Hugucio, from Bologna in Italy, wrote in 1188 that men, and not women are the image of God for three reasons. The first is that God is the origin of everything, and the male is the origin of the whole human race. Secondly, that the Church arose from the side of Christ, just as the woman was taken from the side of Adam. And thirdly the male is the one who rules. “Just as Christ is head of the Church and governs the Church so the husband is head of his wife and rules and governs her. And through these three causes the male is stated to be the image of God and not the woman, and therefore the male must not be like the woman a sign of subjection, but a sign of freedom and pre-eminence”.[124]

 

To the medieval mind therefore, the picture was clear. Just observe the difference between men and women, they would say. A man automatically takes charge. He understands a situation. He is in control. The woman, on the other hand, is clearly his subordinate. She obeys her husband. She simply does what the man tells her to do. In this superior bearing of the male person, they would continue, we can see God himself in action. God is, after all, the omnipotent Lord who has charge of the whole world and rules everything by his powerful will. It is man, not woman, who reflects God in this manner. Therefore it is appropriate that it is only men, and not women, who are given the power to represent God through ordination.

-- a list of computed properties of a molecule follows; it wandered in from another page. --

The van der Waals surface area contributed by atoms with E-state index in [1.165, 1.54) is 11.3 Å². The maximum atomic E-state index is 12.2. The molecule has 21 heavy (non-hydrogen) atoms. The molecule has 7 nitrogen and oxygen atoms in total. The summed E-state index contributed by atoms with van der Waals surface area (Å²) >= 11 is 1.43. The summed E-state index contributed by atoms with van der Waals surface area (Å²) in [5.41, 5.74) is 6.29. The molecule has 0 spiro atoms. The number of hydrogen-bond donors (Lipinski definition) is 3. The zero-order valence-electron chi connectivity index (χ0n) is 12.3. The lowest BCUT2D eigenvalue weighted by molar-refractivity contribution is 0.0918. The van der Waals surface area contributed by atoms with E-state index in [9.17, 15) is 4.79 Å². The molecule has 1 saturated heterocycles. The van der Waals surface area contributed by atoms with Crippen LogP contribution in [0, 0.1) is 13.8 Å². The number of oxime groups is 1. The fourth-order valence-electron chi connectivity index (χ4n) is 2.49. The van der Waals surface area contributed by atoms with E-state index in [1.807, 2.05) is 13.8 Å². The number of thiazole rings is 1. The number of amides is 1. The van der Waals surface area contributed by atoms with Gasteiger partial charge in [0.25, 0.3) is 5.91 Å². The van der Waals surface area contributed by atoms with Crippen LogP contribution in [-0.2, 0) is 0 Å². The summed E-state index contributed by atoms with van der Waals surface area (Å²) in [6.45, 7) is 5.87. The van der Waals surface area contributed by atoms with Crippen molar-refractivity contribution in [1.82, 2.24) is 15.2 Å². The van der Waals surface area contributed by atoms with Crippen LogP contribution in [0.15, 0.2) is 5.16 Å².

The influential law book of Gratian on which future church law was based (1140 AD), quotes Augustine and Scripture to prove that women are not made in the image of God.